Norma Tullo began her dressmaking business in 1956. At the age of 20, she rented a small shop in the Metropole Arcade, initiating a career that included manufacturing, designing and retailing. In 1965, she became the first Australian to be selected by Butterick Company Inclusive to join their pattern making company. The stylish Tullo ‘look’ in the first half of the 1960s was young, colourful, feminine and most importantly had a strong American appeal. The patterns were distributed worldwide except to Russia and Germany. In the second half of the 1960s, she developed a new design range, influenced by the American 'hippie' style, featuring floor length dresses with long narrow sleeves, high round collars, and ruffles on the hems and at the cuffs. Patterns and colours became brighter to match prevailing tastes.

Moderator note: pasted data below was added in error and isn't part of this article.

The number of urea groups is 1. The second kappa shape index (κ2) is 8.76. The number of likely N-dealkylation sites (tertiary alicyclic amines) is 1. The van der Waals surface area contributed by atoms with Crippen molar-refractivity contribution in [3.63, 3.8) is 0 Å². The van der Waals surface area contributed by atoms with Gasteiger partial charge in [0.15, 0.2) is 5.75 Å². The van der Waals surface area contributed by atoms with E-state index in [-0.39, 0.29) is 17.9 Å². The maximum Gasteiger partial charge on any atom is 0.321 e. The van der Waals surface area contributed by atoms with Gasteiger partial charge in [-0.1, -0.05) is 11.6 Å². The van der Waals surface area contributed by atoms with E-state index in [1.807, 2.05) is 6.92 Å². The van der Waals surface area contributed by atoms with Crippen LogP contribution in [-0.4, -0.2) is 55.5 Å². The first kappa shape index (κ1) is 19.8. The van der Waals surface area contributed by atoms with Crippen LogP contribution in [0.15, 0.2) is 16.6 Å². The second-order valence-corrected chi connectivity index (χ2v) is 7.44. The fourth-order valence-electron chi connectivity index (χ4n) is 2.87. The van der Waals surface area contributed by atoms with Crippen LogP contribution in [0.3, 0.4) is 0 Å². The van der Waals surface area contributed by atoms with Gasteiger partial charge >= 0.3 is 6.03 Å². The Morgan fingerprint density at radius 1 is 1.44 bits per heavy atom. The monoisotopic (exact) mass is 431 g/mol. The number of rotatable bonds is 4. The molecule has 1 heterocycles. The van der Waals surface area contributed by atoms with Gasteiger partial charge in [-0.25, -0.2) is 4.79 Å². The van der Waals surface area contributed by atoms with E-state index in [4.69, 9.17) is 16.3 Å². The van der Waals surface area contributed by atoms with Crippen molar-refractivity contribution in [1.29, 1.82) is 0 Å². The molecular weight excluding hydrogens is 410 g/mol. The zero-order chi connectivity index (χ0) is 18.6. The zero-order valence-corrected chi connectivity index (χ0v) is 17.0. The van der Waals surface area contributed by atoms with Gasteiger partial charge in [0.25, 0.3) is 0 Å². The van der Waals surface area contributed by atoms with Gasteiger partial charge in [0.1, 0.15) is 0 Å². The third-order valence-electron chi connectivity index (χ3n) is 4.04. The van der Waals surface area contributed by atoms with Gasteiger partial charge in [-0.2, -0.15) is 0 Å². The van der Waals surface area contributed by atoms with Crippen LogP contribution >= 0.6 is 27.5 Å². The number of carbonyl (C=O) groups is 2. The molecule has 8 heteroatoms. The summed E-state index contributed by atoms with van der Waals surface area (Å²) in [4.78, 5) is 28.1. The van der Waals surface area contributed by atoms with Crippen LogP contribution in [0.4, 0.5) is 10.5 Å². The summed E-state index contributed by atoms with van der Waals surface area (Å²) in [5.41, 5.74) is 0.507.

Patricia Desmarchelier, the donor, purchased this and two other items of evening wear by Norma Tullo in a Brisbane CBD boutique fashion store during 1967/8 for her personal use. At the time, she was an undergraduate student who saved earnestly to buy the outfits to wear to college formals and balls that were popular during those years.
Aesthetically significant dress by Norma Tullo.
Long blue evening coat designed by Norma Tullo. The floor length coat has a wing collar, long sleeves and silver buttons at the front. The coat was worn over a long blue evening dress by the same designer and could be worn buttoned or unbuttoned.
Shoulder width 38cm
Inscriptions & markings